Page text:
Global Warming's Impact On Mankind; The Potential For Disruption.

1653 words - 7 pages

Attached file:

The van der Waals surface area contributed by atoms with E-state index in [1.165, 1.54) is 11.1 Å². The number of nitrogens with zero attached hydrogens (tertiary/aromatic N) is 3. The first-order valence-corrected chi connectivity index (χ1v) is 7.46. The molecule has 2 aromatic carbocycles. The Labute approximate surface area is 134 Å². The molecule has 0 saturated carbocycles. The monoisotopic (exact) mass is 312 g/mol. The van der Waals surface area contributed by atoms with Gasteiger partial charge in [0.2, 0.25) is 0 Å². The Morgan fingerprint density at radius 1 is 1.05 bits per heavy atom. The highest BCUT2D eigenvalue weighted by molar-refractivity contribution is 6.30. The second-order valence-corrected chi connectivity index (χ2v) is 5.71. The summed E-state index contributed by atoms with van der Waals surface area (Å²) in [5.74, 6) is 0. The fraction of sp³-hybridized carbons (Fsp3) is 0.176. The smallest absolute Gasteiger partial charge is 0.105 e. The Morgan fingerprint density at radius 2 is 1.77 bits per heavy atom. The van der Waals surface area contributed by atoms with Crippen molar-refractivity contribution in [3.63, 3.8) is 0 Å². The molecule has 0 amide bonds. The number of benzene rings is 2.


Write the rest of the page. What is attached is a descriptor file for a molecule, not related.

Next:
John P. Holden, head of the Program on Science, Technology and Public Policy at the Kennedy School of Government at Harvard; at a press conference held on June 18th 1997, in Washington DC, stated that,"[Global warming is] the most intractable environmental problem that civilization faces"(p.1). He also stated that, "We are talking about the potential for disruption"(p.1). There seems to be about seven general areas that will be impacted, or disrupted, by an appreciable amount of global warming; and then each of these disruptions will affect a number of inter-related smaller, and more far reaching, areas. These seven general areas that will seem to be affected are: water levels, severity of weather events, human health issues, agriculture, energy usage, manufacturing and construction, and the financial sector. By the term "water levels" we mean a rising sea level, significant differences in rainfall and greater pressures on water resources. The Global Climate Change Information Programme (GCCIP) stated in the snippet that, "If global temperatures rise...the oceans will also heat up. This will increase the amount of water evaporation from the oceans, in turn, causing an increase in rainfall"(p. 1). The GCCIP writes that, "Water resources would generally benefit from wetter winters, but warmer summers with longer growing seasons and increased evaporation would lead to greater pressures on water resources"(p. 3). NASA and it's Earth Observation System (EOS) believes that, "[Another] concern about global warming is that melting glaciers and ice sheets will cause the sea level to rise, threatening coastal ecosystems, cities, and low-lying agricultural regions"(p. 1). The GCCIP fell that the threat would come in the forms of increased frequency of higher sea levels, tides and coastal flooding. This intrusion of sea water would increase the salination of coastal ground and surface water. There could possibly be and increase in the frequency and magnitude of storms, storm surges and waves(p.3). The GCCIP state that the greatest threat would be to low-lying agricultural regions from the sea level rise is that of inundation(p. 2); and that indirect effects would salination of the surface and ground water over a long period of time(p. 3). The GCCIP also feels that higher temperatures would increase the evaporation rate, thus reducing the level of moisture available for crops and their growth(p. 1). Cereal crops such as wheat and maize would decrease, although yields from potatoes, sugar beets and forest trees would tend to increase(p. 3). "Research indicates that relatively small increases in temperature would extend the range of temperature limited pests"(GCCIP, "Climate Change and its Impact on World Agriculture," p. 2). Such pest as the Colorado beetle on potatoes and rhizomania on sugar beets, which are currently thought to be limited by temperature, could become more prevalent(p. 3). This is best summed up by the GCCIP who write, "[T]he...

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